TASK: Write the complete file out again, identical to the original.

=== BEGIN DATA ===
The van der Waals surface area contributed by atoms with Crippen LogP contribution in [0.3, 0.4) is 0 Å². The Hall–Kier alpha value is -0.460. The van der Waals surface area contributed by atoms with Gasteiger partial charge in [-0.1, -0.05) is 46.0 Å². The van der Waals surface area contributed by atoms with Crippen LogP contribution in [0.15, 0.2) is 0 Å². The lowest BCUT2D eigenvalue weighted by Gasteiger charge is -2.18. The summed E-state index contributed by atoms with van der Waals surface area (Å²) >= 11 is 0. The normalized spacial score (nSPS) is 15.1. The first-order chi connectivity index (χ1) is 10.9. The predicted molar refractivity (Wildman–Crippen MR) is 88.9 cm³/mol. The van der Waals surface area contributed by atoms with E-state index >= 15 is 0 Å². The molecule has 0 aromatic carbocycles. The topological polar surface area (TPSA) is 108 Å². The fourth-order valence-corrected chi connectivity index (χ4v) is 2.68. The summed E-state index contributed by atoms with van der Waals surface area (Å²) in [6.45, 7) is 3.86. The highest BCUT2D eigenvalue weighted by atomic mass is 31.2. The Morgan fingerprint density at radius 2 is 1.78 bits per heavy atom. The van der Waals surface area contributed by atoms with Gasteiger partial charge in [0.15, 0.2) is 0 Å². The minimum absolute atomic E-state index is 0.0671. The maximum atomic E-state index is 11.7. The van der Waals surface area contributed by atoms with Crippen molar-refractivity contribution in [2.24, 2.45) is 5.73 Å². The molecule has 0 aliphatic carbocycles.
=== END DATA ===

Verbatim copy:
The van der Waals surface area contributed by atoms with Crippen LogP contribution in [0.3, 0.4) is 0 Å². The Hall–Kier alpha value is -0.460. The van der Waals surface area contributed by atoms with Gasteiger partial charge in [-0.1, -0.05) is 46.0 Å². The van der Waals surface area contributed by atoms with Crippen LogP contribution in [0.15, 0.2) is 0 Å². The lowest BCUT2D eigenvalue weighted by Gasteiger charge is -2.18. The summed E-state index contributed by atoms with van der Waals surface area (Å²) >= 11 is 0. The normalized spacial score (nSPS) is 15.1. The first-order chi connectivity index (χ1) is 10.9. The predicted molar refractivity (Wildman–Crippen MR) is 88.9 cm³/mol. The van der Waals surface area contributed by atoms with E-state index >= 15 is 0 Å². The molecule has 0 aromatic carbocycles. The topological polar surface area (TPSA) is 108 Å². The fourth-order valence-corrected chi connectivity index (χ4v) is 2.68. The summed E-state index contributed by atoms with van der Waals surface area (Å²) in [6.45, 7) is 3.86. The highest BCUT2D eigenvalue weighted by atomic mass is 31.2. The Morgan fingerprint density at radius 2 is 1.78 bits per heavy atom. The van der Waals surface area contributed by atoms with Gasteiger partial charge in [0.15, 0.2) is 0 Å². The minimum absolute atomic E-state index is 0.0671. The maximum atomic E-state index is 11.7. The van der Waals surface area contributed by atoms with Crippen molar-refractivity contribution in [2.24, 2.45) is 5.73 Å². The molecule has 0 aliphatic carbocycles.